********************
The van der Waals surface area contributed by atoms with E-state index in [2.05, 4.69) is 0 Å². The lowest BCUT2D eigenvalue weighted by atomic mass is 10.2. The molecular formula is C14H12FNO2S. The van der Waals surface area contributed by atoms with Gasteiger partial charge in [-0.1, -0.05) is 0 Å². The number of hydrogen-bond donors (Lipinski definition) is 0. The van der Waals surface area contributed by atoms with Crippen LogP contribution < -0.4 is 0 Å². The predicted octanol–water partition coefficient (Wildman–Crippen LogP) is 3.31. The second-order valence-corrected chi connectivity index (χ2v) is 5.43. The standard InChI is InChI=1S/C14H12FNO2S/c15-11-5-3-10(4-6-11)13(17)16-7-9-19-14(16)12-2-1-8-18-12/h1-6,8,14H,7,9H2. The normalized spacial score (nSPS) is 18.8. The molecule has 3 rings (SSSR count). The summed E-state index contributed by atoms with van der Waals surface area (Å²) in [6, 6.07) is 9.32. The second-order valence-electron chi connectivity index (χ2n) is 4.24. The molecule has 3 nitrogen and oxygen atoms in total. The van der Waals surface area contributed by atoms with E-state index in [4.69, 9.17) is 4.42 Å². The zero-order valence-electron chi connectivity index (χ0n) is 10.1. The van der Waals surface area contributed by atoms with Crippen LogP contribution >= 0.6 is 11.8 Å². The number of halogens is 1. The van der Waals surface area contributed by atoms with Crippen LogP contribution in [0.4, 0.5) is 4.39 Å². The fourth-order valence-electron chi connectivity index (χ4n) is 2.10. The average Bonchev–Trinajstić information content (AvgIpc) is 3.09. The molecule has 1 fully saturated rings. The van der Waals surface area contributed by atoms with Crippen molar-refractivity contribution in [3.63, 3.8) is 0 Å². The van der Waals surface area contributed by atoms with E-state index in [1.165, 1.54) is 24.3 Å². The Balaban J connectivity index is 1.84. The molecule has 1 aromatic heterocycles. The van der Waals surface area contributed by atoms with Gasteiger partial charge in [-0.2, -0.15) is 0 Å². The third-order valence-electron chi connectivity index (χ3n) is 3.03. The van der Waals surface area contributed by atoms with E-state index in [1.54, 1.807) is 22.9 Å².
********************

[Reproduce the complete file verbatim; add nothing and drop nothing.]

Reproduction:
The van der Waals surface area contributed by atoms with E-state index in [2.05, 4.69) is 0 Å². The lowest BCUT2D eigenvalue weighted by atomic mass is 10.2. The molecular formula is C14H12FNO2S. The van der Waals surface area contributed by atoms with Gasteiger partial charge in [-0.1, -0.05) is 0 Å². The number of hydrogen-bond donors (Lipinski definition) is 0. The van der Waals surface area contributed by atoms with Crippen LogP contribution < -0.4 is 0 Å². The predicted octanol–water partition coefficient (Wildman–Crippen LogP) is 3.31. The second-order valence-corrected chi connectivity index (χ2v) is 5.43. The standard InChI is InChI=1S/C14H12FNO2S/c15-11-5-3-10(4-6-11)13(17)16-7-9-19-14(16)12-2-1-8-18-12/h1-6,8,14H,7,9H2. The normalized spacial score (nSPS) is 18.8. The molecule has 3 rings (SSSR count). The summed E-state index contributed by atoms with van der Waals surface area (Å²) in [6, 6.07) is 9.32. The second-order valence-electron chi connectivity index (χ2n) is 4.24. The molecule has 3 nitrogen and oxygen atoms in total. The van der Waals surface area contributed by atoms with E-state index in [4.69, 9.17) is 4.42 Å². The zero-order valence-electron chi connectivity index (χ0n) is 10.1. The van der Waals surface area contributed by atoms with Crippen LogP contribution >= 0.6 is 11.8 Å². The number of halogens is 1. The van der Waals surface area contributed by atoms with Crippen LogP contribution in [0.4, 0.5) is 4.39 Å². The fourth-order valence-electron chi connectivity index (χ4n) is 2.10. The average Bonchev–Trinajstić information content (AvgIpc) is 3.09. The molecule has 1 fully saturated rings. The van der Waals surface area contributed by atoms with Crippen molar-refractivity contribution in [3.63, 3.8) is 0 Å². The van der Waals surface area contributed by atoms with E-state index in [1.165, 1.54) is 24.3 Å². The Balaban J connectivity index is 1.84. The molecule has 1 aromatic heterocycles. The van der Waals surface area contributed by atoms with Gasteiger partial charge in [-0.2, -0.15) is 0 Å². The third-order valence-electron chi connectivity index (χ3n) is 3.03. The van der Waals surface area contributed by atoms with E-state index in [1.54, 1.807) is 22.9 Å².